Sunday, December 13, 2015

Young Adults... Great Models for Moving Literature

 This is the beautiful face of my favorite young adult. She lives near me, visiting when she can. Smart, suspicious, silly, sensitive, and strong... and that's just the S's. Of course I love her, who wouldn't? But I'm also, in the interest of full disclosure, her nana. My wife is her maternal grandmother.

But I'm not only impressed with who she is as a young adult, after all I've known the special person, "M", since she was born, and she was a freakin' awesome baby/toddler/big girl/pre-teen before. No, I'm also impressed by her group of friends, and so many like them around the world.

Young adults these days are rockin'. They embody many ideals, tempered with a world-weary acknowledgement of the commercialism of their learning environments. They know social media is self-serving, and have learned the hard way that many messages are commercials disguised as truth. Young adult these days, however, are savvy. They question, not just values, but power. They are demanding answers, and when those aren't forthcoming they dive headlong into research.

World-wide, nearly instant research. The world is much smaller than it's ever been before. With the proliferation of videos, kids are finding out that people are much more the same, than they are different.

Which is great, because the next older generation is getting that all wrong, accepting wide divides between people and being prodded into conflicts which settle nothing, but greatly stir dissatisfaction and inflame passions.

Personally - and remember you heard it here first, folks - I believe that a new '60's type revolution is on the brink of exploding. I think today's young adults are watching the posturing and posing of their elders, and are about to do what another group of young adults, who have been neatly categorized and dismissively labeled as 'hippies', did fifty years ago.

Their music tells stories of rebels, and vigilantes. The depths of despair are appearing in their art work across genres, as are the heights offered by hope. They are demanding better educations, and holding their educators to ever rising standards. They are remembering what so many of their elders have forgotten:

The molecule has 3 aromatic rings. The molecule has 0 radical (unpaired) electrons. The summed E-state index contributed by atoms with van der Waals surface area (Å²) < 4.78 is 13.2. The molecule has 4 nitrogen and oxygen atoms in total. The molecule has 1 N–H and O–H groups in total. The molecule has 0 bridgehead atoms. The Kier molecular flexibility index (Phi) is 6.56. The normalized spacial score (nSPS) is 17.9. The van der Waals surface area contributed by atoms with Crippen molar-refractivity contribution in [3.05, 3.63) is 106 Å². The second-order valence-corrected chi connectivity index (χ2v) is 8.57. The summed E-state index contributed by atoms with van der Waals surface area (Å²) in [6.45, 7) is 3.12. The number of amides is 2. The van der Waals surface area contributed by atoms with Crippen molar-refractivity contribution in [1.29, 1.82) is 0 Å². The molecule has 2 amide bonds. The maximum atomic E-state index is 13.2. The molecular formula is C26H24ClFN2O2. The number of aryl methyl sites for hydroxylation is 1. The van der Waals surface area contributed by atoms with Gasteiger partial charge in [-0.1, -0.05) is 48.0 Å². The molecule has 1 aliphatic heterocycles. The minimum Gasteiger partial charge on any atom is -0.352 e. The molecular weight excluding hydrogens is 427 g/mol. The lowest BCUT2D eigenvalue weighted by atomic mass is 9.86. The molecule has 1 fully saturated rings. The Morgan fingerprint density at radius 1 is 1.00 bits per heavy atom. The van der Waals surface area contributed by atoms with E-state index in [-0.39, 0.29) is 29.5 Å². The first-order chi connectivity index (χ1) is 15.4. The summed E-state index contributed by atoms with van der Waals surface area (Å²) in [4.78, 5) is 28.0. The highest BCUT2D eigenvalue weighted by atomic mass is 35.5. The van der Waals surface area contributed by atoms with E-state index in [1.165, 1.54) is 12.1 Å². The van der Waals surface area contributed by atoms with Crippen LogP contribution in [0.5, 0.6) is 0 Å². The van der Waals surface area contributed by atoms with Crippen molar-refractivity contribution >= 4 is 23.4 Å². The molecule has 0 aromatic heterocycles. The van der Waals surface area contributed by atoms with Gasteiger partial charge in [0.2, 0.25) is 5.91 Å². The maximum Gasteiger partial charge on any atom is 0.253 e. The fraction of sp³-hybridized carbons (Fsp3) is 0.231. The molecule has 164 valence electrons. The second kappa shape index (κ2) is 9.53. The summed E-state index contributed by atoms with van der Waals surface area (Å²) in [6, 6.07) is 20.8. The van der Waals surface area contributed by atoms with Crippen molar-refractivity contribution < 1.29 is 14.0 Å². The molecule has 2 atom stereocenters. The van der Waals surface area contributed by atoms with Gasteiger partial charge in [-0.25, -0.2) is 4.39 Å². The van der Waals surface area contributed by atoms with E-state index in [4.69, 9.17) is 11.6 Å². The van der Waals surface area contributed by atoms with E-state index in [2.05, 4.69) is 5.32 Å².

Love Conquers All.

Yep, young adults these days totally rock. "M" and her friends - here's to you! Go get 'em, kiddos.

Saturday, December 12, 2015

The Moment of Truth

I'll use this for my before picture. It was taken in early 2015, after I'd begun the journey to get to this point. An interesting thing was happening to me at the time. I'd begun to say good-bye to foods, as if I'd never see them again. I binged on pizza, chocolate, and french fries. This photo was actually taken at a local pizza parlor!

Okay - let's get down to it: I started this journey because the last straw was heaped on the donkey's back. Yes, I'm borderline diabetic, have high blood pressure, and sleep apnea. My health has been going downhill even though I try to stay healthy. Yes, my back, legs, and feet were no longer willingly supporting my body. I hobbled places, or worse, waddled. That happened only once, and after that I walked as slowly as it took to never again sway side to side.

But if I'm honest, there were other reasons, ones involving self-esteem and issues of embarrassment. I had an experience that showed me if I fell and couldn't get up, my loved ones would need help to get me up. I'm tired of being squeezed from all sides when traveling on a plane, and dealing with people who fat shame with glances. My feelings get hurt when my family discusses my size/eating habits/weight in normal everyday conversation. And I avoid looking at my own reflection in a mirror, narrowing my vision to a single area that needs work, teeth, hair, and more and more recently, my neck.